Second Test Match

New Zealand v Australia 1999-2000

At Basin Reserve, Wellington, March 24, 25, 26, 27. Australia won by six wickets. Toss: New Zealand.

New Zealand stiffened their pace attack by bringing in the left-arm seamer, O'Connor, ahead of off-spinner Wiseman. The obvious plan, or so it appeared, was to attack on what looked a lively pitch. Yet, on winning the toss, Fleming decided to put his own brittle batting line-up under pressure first. It was quickly exposed. Lee, using his speed rather than extravagant movement, had brushed aside Spearman and Horne by his second over, Miller trapped Sinclair lbw with a straight medium-pacer in the tenth, and Fleming and McMillan were also out by the time New Zealand struggled to lunch at 69 for five. The afternoon, however, produced New Zealand's best hours of Test cricket since they outplayed West Indies either side of Christmas. While Astle bustled away, Cairns flexed his batting muscles and in half an hour they added 46. Cairns should have been caught when 38, but their fightback had added 72 off 88 balls when Mark Waugh helped Warne remove Astle with one of his artistic first-slip catches. Undeterred, Cairns charged past fifty from 54 balls, steadied a little and was 82 at tea, 135 runs having come in the 32 overs since lunch. He lost Parore after the interval, their partnership worth 109 in 113 minutes, but there was no stopping his third Test hundred. From 138 balls, his 109 contained 14 fours and two sixes, its end just as dramatic as its compilation. Cairns hit Miller high and straight, and Blewett at long-on wobbled about under the ball until he dragged in the catch as he was falling to the ground.

New Zealand built on their recovery by whisking out Blewett and night-watchman Warne for 29 in the last seven overs, and enjoyed further success next morning with Langer and Mark Waugh out within eight more overs. However, Slater and Steve Waugh drew from their deep well of experience and slowly worked Australia clear. When the bowling lost its sharp edge as Vettori began to feel the effects of a back strain, the two New South Welshmen were away. Slater took 97 balls for his first fifty, only 54 for his second, and while Waugh's 22nd Test century was more circumspect - 94 balls for the first fifty, 113 for the second - their stand was worth 199 by the time Slater was caught behind for 143, having hit a six and 23 fours. Waugh and Martyn added 68, mostly off the new ball, before bad light stopped play, and the runs continued to flow on the third morning as they extended their partnership to 114. Even after McMillan and O'Connor broke through, New Zealand had to endure a run-a-minute last-wicket stand of 33 between Waugh and McGrath that saw Australia's captain to 151 not out, so completing scores of 150 against the other eight Test countries. He had batted seven minutes short of seven hours and hit 23 fours, establishing a lead of 121.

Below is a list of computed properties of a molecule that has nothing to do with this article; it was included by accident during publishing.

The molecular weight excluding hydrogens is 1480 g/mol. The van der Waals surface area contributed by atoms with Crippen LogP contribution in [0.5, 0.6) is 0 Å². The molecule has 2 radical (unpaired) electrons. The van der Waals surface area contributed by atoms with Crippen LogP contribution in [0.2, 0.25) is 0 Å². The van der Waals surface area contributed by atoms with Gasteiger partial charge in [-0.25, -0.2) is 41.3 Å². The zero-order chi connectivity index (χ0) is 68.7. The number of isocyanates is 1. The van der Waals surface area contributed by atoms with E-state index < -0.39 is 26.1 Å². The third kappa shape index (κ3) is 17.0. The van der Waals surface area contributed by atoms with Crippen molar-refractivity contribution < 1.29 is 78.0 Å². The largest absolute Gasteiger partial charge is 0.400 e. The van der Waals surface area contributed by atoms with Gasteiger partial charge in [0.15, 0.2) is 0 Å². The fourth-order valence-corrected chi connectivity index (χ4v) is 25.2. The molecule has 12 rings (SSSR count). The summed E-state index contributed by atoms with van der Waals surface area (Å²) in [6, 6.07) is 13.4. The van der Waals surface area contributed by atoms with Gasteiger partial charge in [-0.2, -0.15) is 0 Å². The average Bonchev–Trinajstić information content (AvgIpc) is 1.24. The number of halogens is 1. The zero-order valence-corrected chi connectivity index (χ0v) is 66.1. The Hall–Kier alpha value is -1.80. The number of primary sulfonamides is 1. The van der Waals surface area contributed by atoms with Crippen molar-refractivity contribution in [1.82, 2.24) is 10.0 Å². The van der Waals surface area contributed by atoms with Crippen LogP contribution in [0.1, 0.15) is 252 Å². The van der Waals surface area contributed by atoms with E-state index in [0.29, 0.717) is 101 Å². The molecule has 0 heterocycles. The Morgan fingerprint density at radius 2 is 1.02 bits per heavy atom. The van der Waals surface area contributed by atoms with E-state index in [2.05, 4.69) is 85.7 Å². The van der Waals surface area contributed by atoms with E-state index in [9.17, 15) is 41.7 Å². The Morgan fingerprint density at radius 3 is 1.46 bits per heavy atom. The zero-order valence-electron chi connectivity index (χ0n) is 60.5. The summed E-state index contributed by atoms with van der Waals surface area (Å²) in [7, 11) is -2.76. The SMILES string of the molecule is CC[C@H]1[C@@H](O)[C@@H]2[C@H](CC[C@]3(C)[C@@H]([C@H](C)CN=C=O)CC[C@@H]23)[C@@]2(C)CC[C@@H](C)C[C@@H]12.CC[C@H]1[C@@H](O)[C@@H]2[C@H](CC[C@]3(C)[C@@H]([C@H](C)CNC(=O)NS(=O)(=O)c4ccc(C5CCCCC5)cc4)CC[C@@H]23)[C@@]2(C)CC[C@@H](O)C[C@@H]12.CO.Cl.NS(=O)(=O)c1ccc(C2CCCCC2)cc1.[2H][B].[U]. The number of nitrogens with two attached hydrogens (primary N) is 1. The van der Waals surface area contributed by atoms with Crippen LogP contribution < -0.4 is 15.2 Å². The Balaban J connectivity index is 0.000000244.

Horne and Spearman put on 46 for the first wicket, New Zealand's best start of the series. But when Horne and Sinclair left in four balls, Spearman at 69 and Astle and McMillan at 88, putting Warne on a hat-trick, New Zealand were still 33 behind. Once again, Cairns came to the rescue - and with a full cavalry charge. He belted Warne for four, six, six, then flicked a ball from Lee over the long-leg fence and away down Kent Terrace. Next came the shot of the Test, perhaps the season. Cairns rocked slightly back and hit Lee high and straight over the sightscreen. The Australian batsmen in the slip cordon almost clapped. He hit two more sixes and another four as he reached his fifty in 54 balls for the second time in the match, and he was unbeaten on 61 when bad light left New Zealand 189 for five. Fleming had seemed almost anonymous during their century stand. Both went in the first hour on the fourth morning, though, and it needed another tidy innings by Parore and a roistering 40 from Doull to set Australia as many as 174. By now the pitch had flattened out and, with most of the afternoon ahead of them, the Australians were able to bat well within themselves and still win with a day to spare.

Man of the Match: M. J. Slater.

© John Wisden & Co